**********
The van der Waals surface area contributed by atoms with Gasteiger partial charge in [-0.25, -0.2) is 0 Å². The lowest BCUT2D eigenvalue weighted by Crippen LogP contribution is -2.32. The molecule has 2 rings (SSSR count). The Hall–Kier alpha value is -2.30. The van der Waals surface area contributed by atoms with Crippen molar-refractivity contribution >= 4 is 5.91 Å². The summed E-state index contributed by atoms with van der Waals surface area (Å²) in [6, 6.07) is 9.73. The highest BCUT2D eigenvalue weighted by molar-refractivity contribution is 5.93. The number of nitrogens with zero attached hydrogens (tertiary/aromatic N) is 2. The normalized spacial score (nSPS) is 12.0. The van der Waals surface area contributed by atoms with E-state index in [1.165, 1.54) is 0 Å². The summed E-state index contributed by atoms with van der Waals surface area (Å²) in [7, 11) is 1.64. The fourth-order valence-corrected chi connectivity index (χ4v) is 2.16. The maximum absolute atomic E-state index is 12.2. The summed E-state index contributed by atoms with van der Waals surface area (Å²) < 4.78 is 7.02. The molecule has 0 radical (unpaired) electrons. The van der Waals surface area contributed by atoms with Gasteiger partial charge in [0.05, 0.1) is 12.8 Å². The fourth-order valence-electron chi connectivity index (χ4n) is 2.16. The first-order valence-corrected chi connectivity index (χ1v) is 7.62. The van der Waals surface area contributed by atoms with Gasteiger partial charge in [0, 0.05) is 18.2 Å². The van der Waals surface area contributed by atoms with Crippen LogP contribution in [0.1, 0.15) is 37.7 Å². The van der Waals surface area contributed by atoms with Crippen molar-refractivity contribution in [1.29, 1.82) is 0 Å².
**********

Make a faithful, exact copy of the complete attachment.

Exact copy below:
The van der Waals surface area contributed by atoms with Gasteiger partial charge in [-0.25, -0.2) is 0 Å². The lowest BCUT2D eigenvalue weighted by Crippen LogP contribution is -2.32. The molecule has 2 rings (SSSR count). The Hall–Kier alpha value is -2.30. The van der Waals surface area contributed by atoms with Crippen molar-refractivity contribution >= 4 is 5.91 Å². The summed E-state index contributed by atoms with van der Waals surface area (Å²) in [6, 6.07) is 9.73. The highest BCUT2D eigenvalue weighted by molar-refractivity contribution is 5.93. The number of nitrogens with zero attached hydrogens (tertiary/aromatic N) is 2. The normalized spacial score (nSPS) is 12.0. The van der Waals surface area contributed by atoms with E-state index in [1.165, 1.54) is 0 Å². The summed E-state index contributed by atoms with van der Waals surface area (Å²) in [7, 11) is 1.64. The fourth-order valence-corrected chi connectivity index (χ4v) is 2.16. The maximum absolute atomic E-state index is 12.2. The summed E-state index contributed by atoms with van der Waals surface area (Å²) < 4.78 is 7.02. The molecule has 0 radical (unpaired) electrons. The van der Waals surface area contributed by atoms with Gasteiger partial charge in [0.05, 0.1) is 12.8 Å². The fourth-order valence-electron chi connectivity index (χ4n) is 2.16. The first-order valence-corrected chi connectivity index (χ1v) is 7.62. The van der Waals surface area contributed by atoms with Gasteiger partial charge in [0, 0.05) is 18.2 Å². The van der Waals surface area contributed by atoms with Crippen LogP contribution in [0.1, 0.15) is 37.7 Å². The van der Waals surface area contributed by atoms with Crippen molar-refractivity contribution in [1.29, 1.82) is 0 Å².